Land and Legacy was created by a group of UVA graduate students who participated in the UVA Library’s Scholars’ Lab Praxis Program during the 2019-2020 school year. Each year, Praxis Fellows are given intensive training in digital humanities tools and methods and spend the spring semester working collaboratively to design and launch a digital humanities project or piece of software. Land and Legacy builds on Augmenting the University, a previous Praxis AR modeling project, as well as the Charlottesville Regional Equity Atlas, a collaboration among the Scholars’ Lab, the Library, and local partners. Each cohort of Praxis Fellows also blogs about the development of their projects (and other, related research they’re undertaking) on the Scholars’ Lab blog. The 2019-2020 Praxis Fellows embraced an interdisciplinary approach to assembling their data set for Land and Legacy, which includes GIS data from the UVA Library, open-source data from the city of Charlottesville and the state, archival images and texts, meeting minutes, local and university newspapers, and property records from the university and community. The team used ArcGIS StoryMaps to create the project and included links to their data sources and to other related digital projects in the “Additional Resources” section. The project is clearly organized, and its interface is easily navigable.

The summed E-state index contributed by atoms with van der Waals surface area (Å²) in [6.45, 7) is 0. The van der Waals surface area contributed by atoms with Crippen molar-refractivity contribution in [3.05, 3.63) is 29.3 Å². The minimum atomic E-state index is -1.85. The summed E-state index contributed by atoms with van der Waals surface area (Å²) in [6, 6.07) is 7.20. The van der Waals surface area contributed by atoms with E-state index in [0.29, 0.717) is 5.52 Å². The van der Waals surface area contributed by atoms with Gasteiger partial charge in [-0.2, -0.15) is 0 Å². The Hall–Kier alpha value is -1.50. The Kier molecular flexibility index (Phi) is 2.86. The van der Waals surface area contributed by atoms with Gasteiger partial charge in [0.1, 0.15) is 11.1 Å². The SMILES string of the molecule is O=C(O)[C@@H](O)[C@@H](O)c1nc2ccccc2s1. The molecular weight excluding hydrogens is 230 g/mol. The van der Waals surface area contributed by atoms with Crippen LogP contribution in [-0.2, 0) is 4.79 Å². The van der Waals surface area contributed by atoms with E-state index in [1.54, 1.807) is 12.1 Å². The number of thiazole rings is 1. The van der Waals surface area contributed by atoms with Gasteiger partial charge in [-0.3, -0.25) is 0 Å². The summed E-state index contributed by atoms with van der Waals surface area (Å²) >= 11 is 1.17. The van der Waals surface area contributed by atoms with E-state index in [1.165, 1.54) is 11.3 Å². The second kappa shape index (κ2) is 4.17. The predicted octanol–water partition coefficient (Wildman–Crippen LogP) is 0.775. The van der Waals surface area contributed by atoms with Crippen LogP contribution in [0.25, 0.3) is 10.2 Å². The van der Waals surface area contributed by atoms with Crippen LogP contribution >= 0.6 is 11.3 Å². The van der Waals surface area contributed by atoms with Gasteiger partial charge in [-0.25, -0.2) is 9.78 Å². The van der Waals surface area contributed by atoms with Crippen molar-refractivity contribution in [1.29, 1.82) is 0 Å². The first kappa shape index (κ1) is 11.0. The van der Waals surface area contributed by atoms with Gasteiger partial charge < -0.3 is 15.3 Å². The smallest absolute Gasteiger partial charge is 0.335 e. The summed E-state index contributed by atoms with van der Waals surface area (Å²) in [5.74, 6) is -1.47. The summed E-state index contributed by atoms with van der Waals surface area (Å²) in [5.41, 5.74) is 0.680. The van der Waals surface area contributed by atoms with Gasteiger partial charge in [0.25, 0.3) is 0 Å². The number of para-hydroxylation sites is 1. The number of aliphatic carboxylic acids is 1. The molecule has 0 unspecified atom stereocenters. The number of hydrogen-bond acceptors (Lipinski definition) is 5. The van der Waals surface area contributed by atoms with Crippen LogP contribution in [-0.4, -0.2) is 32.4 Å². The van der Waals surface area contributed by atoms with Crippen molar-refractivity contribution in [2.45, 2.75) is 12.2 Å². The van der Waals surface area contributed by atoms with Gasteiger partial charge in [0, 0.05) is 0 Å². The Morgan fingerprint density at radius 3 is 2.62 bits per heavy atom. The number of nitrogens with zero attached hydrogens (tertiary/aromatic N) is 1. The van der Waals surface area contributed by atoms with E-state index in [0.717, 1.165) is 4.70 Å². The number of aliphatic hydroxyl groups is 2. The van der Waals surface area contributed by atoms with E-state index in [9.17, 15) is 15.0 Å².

The project is divided into three sequential narrative history “stories” to tackle three distinct categories of the Praxis Fellows’ research questions. The first, “Foundations,” lays out the scope of the entire project, and the goal to engage with questions of “land, space, race, and power” in the Charlottesville area in the recent past and today. The team enumerates their research questions, which go beyond scrutinizing the intricacies of “town and gown” relationships among school, students, and community to engage with national-level conversations about the use of space to commemorate, to promote equity, and to contribute to the public good. This section chronicles the interactions among the university, the UVA Real Estate Foundation (later the UVAF), the city government and community of Charlottesville, and Albemarle County in the 1980s, when the school’s largest expansion endeavors began — and when the local community began to push back against them.